Spring Break Library Services

Yes, Thigpen Library in Gallatin is OPEN during Vol State’s spring break week, March 5 through March 9, but operating on a reduced schedule: 8am to 4:30pm only. Note that we are closed on Saturday, March 10.

Our library staff in Springfield, Cookeville, and Livingston will be taking the entire week of spring break offContact the Gallatin library staff during this period: we’ll gladly assist you.

To help you plan each day, here are the VSCC Gallatin Library’s operating hours around spring break:

  • Friday, March 2: regular hours, 7:30am to 4:30pm
  • Saturday, March 3: regular hours, 8am to 4pm
  • Monday, March 5 through Friday, March 9: 8am to 4:30pm
  • Saturday, March 10: Closed
  • Sunday, March 11: Closed (regularly)
  • Monday, March 12: regular hours resume, 7:30am to 8:30pm

Will you be working on that research assignment as you sun yourself on a sunny beach during spring break week? Hopefully, you’ve planned ahead so that isn’t necessary. But, Thigpen Library is to the rescue!

Our CHAT and TEXT, (615) 956-2275 (2ASK), service operates 24/7 every day, all year! Get in touch to get the research assistance you need: Ask A Librarian.

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Image: “A Volume of Ocean Knowledge,” by Peter Matthews; http://theappendix.net/images/issues/1/4/

Bookstores and Libraries

What’s similar between the Vol State bookstore and the library?
What’s the difference between the Vol State bookstore and the library?

Key similarities include:

  • bookstores and libraries both make books available, including textbooks;
  • they both exist to support student learning needs;
  • they both provide you with excellent customer service.

Key differences include:

  • libraries lend resources at no cost to you;
  • bookstores rent or sell resources with a cost to you.

[highlight background=”” color=””]Why are these differences important to understand?[/highlight]

Choose the right location based on the PURPOSE of your information need.

If you need long-term access to the resource, such as a required textbook for your class, then renting it or buying it from the College bookstore makes sense. You’ll be glad to have that resource handy when studying late at night or on a weekend; and, you can mark up your personally-owned, print books with highlighters and margin notes to help you remember key points.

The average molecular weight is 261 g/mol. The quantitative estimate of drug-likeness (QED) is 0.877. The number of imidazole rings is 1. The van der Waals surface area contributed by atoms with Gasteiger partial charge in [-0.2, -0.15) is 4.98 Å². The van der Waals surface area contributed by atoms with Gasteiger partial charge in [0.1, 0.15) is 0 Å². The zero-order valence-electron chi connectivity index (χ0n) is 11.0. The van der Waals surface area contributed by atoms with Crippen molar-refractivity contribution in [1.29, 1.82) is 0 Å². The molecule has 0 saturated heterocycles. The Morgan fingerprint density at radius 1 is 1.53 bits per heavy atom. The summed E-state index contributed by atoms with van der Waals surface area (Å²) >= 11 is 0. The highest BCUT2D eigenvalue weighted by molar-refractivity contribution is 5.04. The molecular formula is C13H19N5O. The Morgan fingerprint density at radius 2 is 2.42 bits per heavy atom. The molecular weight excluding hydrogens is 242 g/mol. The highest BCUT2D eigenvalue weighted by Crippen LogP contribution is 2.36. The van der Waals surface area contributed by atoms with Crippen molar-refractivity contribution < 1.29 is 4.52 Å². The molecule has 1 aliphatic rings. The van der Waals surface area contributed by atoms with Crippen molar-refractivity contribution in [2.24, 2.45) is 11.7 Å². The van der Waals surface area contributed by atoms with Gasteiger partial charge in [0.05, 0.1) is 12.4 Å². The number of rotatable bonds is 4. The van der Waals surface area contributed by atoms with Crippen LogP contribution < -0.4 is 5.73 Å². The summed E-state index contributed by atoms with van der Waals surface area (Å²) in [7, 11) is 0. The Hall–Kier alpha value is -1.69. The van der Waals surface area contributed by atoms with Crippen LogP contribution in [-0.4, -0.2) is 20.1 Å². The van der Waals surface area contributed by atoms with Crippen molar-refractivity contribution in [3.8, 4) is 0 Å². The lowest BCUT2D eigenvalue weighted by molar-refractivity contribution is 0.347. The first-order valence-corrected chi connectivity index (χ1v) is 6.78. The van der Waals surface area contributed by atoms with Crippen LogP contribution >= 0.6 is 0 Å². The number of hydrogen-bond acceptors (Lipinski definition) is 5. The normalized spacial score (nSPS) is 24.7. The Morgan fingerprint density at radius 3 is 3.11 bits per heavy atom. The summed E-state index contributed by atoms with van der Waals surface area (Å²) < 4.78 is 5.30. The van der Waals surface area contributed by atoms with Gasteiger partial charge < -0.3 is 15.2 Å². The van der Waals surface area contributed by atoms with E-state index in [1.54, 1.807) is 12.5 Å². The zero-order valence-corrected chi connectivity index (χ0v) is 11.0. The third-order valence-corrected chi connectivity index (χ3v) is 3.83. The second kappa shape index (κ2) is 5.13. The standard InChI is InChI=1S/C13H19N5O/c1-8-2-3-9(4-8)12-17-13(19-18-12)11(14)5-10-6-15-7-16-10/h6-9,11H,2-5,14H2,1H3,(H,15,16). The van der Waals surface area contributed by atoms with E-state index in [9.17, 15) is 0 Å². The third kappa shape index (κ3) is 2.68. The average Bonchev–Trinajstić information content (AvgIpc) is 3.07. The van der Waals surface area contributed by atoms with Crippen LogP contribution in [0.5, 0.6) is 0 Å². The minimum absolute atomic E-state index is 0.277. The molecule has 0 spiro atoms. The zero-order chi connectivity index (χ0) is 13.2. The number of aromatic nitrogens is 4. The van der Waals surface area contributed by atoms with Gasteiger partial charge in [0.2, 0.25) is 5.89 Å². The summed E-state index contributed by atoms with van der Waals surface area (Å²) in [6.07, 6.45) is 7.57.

If you need short-term access to the resource, then use the library’s resources for free. These free resources include more than 100 databases (access millions of e-books and online articles) plus more than 40,000 physical items that can be checked out for weekly periods. Too…

  • Thigpen Library does have some of your course textbooks (in library terminology, these are called “course reserves”): these textbooks are made available for short-term, typically 2-hour, check-out periods for in-library use.
  • Unlike personally owned resources, physical library resources are shared by many users so they cannot be highlighted, marked, or otherwise altered.

Were these differences intuitive to you? Great! Hopefully, this information will be helpful to anyone for whom these differences were never explained. We get a lot of bookstore inquiries at the library, so we know “the struggle is real” for some folks.

Never be afraid to ASK Thigpen Library for assistance. We’ll be glad to help you get the information you need, even if it’s the phone number to the Bookstore. Smile.

students are studying in the library
A group of students studying in the library.

Winter Break Reading Recs.